Female NASCAR Drivers Making History: 1949 to Today

Female NASCAR Drivers Making History: 1949 to Today

In 2023, 100% of NASCAR Cup Series racers are men, and more than 90% of them are white. The motor sport has in the past and continues to have trouble increasing diversity within the sport’s ranks, both in the car and in the pit. Which is one of the many reasons to celebrate those doing the work to open the sport up to be more inclusive and diverse. Enter, women in NASCAR.

And since NASCAR’s inception 75 years ago, there have been several women drivers who have made it part of their mission to grow the rate of women in NASCAR. This post will go over some of the most prominent women in the NASCAR industry and the impact they have had.


Over NASCAR’s history, at least 125 women have qualified for and started a race in one of NASCAR’s series. And while that sounds promising, very few women have been full-time. Let’s take a look at some of the most prominent women who made their mark on the track.

SARA CHRISTIAN (1918-1980)

Sara Christian became the first woman racer in NASCAR history when she competed in the first NASCAR race in 1949. Which not only makes her the first female driver in NASCAR, but also one of the first drivers ever to race in NASCAR.

Her career in the Premier Series (now Cup Series) consisted of 7 races over the course of two seasons, with her husband, Frank Christian, acting as her pit team and manager. Some of her top accomplishments include:

  • Finishing 6th at Langhorne Speedway, becoming the first woman to get a top 10 finish
  • Finishing 5th at Heidelberg Raceway, earning her the highest finish of any woman in NASCAR’s premier league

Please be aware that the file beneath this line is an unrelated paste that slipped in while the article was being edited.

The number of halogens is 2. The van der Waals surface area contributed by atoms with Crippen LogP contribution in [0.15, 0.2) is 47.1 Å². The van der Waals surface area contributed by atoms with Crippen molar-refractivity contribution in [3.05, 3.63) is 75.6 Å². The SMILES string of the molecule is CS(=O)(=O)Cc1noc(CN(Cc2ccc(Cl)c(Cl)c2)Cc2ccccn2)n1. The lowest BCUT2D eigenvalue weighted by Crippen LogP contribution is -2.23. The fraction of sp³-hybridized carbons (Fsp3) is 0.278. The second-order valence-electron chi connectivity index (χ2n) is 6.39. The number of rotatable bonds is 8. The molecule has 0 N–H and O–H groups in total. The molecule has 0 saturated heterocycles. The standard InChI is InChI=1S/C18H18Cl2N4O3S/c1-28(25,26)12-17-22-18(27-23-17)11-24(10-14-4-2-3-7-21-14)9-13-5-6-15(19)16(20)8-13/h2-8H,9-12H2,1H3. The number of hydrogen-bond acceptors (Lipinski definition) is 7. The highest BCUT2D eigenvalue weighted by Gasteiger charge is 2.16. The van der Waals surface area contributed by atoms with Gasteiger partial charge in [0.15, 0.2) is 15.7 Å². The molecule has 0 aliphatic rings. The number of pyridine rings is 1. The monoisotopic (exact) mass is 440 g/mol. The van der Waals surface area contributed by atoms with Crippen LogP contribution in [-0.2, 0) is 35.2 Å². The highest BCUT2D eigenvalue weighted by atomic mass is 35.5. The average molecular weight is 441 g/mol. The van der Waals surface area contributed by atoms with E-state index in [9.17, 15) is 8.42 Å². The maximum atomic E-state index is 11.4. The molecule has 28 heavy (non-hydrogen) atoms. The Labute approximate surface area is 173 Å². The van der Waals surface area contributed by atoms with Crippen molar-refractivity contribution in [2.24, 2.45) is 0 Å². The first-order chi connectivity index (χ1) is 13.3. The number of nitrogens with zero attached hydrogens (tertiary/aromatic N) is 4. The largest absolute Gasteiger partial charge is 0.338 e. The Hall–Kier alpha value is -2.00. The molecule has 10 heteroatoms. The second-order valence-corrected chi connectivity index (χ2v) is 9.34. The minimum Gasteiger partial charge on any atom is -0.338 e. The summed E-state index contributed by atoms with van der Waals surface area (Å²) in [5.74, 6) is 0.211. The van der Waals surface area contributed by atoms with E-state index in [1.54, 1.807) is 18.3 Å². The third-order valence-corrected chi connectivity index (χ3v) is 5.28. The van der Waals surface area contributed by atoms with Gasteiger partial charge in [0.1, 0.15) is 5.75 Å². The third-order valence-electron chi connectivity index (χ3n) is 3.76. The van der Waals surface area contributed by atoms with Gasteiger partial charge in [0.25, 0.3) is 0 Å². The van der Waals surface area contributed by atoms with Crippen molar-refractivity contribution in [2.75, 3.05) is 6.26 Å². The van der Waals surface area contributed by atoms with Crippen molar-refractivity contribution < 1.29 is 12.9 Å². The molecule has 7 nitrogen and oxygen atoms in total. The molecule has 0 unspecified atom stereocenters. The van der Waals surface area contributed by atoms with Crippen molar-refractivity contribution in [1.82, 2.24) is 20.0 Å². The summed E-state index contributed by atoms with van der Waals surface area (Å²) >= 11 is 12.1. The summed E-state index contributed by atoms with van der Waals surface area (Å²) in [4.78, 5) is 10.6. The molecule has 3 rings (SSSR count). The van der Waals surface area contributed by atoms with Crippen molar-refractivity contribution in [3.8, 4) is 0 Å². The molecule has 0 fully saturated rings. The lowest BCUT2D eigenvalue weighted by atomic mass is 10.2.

• 1949 United States Drivers Association’s ‘Woman Driver of the Year’ Award

Two other women important to mention are Ethel Mobley and Louise Smith, two female racers who competed alongside Christian in 1949. In fact, the 1949 Daytona and Langhorne races were the first and only times three women have competed in the same race of NASCAR’s top league.


The first woman to compete in the Indianapolis 500, Janet Guthrie, started her full-time racing career in 1972. Over the course of four seasons, she raced in 33 races. Her previous career as an aerospace engineer certainly helped her upward trajectory in the league.

Some of her top accomplishments, in addition to be the first woman to compete in the Indy 500, include:

  • First woman to compete in the Daytona 500
  • First woman to lead a lap in the Winston Cup Series
  • Five top-10 finishes

Since the end of her career, Guthrie has continued to be an activist for gender equity in racing, including calling out corporations for the lack of sponsorships given to women racers.


Shawna Robinson raced for 11 seasons in NASCAR and is one of the 16 women to have raced in the Cup Series. Shawna’s drive to excel in NASCAR has inspired more women to become drivers today.

Her biggest claim to fame, however, is being the first woman in history to win a NASCAR sanctioned race at the Charlotte-Daytona Dash in 1988 (at just 23-years old). The Charlotte-Daytona Dash race itself is renowned for being a difficulty course, demanding exceptional skill, precision and endurance from its participants. Her ability to navigate the high-speed turns, strategically overtake opponents and maintain composure under intense pressure demonstrated her exceptional racing prowess.